When Roanoke College’s business administration department began its Student Managed Fund — where students invested real money in the stock market — in 2004, it was on the cutting edge of getting students real-world experiences.
The business administration program has remained at the forefront of preparing students for the workforce. Starting in 2019, the Student Managed Fund has also included cryptoassets, which students have managed.
Dr. Tim Carpenter, assistant professor of business administration, said that very few schools, if any, in the country are doing this. He recently penned an article in this month’s edition of “Managerial Finance” titled “Implementing a student-managed cryptoasset fund in a finance curriculum” that details students’ experience trading cryptoassets and how it’s helped them.
“The introduction of cryptoassets to be traded by students at Roanoke College is another step in improving students' exposure to various markets and appears to further improve research and critical thinking skills,” Carpenter wrote.
Micah Spruill ‘11 donated $50,000 in cryptoassets to the College over the course of 2019 to be included in the Student Managed Fund. The value of those cryptoassets has risen as high as $720,000, Carpenter said, and currently sits around $400,000.
“It's going to become something that more and more standard financial firms are looking for,” Carpenter said. “Not necessarily as a specific job, but as somebody that's had exposure to it. They're starting to incorporate these things into the way that they operate. They need somebody that at least has heard of it before and can talk about it in an intelligent way.”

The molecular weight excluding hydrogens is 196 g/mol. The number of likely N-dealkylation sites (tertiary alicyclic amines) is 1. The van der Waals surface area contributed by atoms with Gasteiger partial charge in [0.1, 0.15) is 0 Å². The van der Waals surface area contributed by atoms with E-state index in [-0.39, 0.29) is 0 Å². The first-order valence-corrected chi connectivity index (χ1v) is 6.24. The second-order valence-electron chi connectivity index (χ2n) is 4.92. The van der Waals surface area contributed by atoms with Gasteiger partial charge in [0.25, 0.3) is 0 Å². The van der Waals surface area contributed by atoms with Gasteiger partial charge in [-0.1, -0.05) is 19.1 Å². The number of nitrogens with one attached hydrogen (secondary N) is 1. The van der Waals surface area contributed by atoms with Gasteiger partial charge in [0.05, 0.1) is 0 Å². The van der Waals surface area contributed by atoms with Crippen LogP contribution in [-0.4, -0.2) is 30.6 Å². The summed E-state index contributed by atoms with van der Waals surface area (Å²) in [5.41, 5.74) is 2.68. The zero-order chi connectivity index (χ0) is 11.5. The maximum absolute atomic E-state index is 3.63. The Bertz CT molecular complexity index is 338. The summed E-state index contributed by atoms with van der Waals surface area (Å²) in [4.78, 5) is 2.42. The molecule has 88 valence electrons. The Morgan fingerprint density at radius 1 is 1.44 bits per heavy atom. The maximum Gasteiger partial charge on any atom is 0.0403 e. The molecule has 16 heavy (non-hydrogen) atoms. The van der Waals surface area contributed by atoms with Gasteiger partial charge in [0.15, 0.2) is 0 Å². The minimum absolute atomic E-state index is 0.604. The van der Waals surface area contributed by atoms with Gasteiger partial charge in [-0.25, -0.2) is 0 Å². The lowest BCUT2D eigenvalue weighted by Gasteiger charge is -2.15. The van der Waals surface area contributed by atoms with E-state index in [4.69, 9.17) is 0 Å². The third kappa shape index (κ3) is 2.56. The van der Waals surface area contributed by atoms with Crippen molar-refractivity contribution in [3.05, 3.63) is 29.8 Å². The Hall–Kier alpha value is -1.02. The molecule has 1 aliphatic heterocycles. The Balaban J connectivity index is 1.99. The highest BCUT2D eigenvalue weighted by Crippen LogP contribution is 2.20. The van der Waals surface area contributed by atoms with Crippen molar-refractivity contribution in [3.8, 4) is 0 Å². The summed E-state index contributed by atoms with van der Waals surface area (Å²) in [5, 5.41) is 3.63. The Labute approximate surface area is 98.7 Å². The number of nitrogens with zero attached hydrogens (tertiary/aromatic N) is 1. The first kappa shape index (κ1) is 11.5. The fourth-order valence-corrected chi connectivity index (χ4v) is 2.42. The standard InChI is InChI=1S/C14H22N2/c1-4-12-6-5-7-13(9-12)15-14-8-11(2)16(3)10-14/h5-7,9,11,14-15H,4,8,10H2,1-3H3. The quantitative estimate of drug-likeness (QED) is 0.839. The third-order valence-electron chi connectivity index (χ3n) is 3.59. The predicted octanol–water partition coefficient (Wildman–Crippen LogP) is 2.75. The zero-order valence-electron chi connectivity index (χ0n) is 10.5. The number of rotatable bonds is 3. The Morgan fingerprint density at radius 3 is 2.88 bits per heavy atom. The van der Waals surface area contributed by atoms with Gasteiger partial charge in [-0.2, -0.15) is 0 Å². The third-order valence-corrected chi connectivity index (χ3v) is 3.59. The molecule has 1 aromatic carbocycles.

“(Financial firms are) starting to incorporate these things into the way that they operate. They need somebody that at least has heard of it before and can talk about it in an intelligent way.”
Dr. Tim Carpenter, assistant professor of business administration
Avery Courts ‘22 is already finding that to be the case. Courts is a business administration major with a focus on finance, and she was the manager of the Student Managed Fund in the fall 2021 semester. During her current job search, she’s found that prospective employers are particularly interested in her experience working with cryptoassets.
“In my interviews, I found, I've done a couple where people have seen it on my resume, and they're like, ‘Oh, what is this? What do you mean by digital asset?’” Courts said. “And so, whereas it's not always sometimes a requirement of the job, it's something that makes you stand out and different from other interviewing candidates.”
Gabriele Di Gesu, who was an exchange student from Italy during the spring 2021 semester, participated in the Student Managed Fund as a student and helped manage the cryptoasset part of the portfolio. He developed both a passion and an aptitude for it.
At the end of the semester, Carpenter introduced Di Gesu to Spruill, and the two of them hit it off. A few weeks later, Spruill reached out to Di Gesu and said his firm, S2F Capital, was hiring. Di Gesu spent the summer in Atlanta interning at S2F Capital and at the end of the summer, he received a job offer. Now he works as a quant researcher for the firm, performing quantitative analysis for S2F while running a company of his own in Italy.
He praised the open-mindedness of Carpenter and Spruill.
“I think Dr. Carpenter is doing a great job at not being dismissive of this powerful development in financial technology,” Di Gesu said. “And Roanoke is very lucky to have an alumnus like Micah Spruill who shows that anything is possible in the world of crypto.”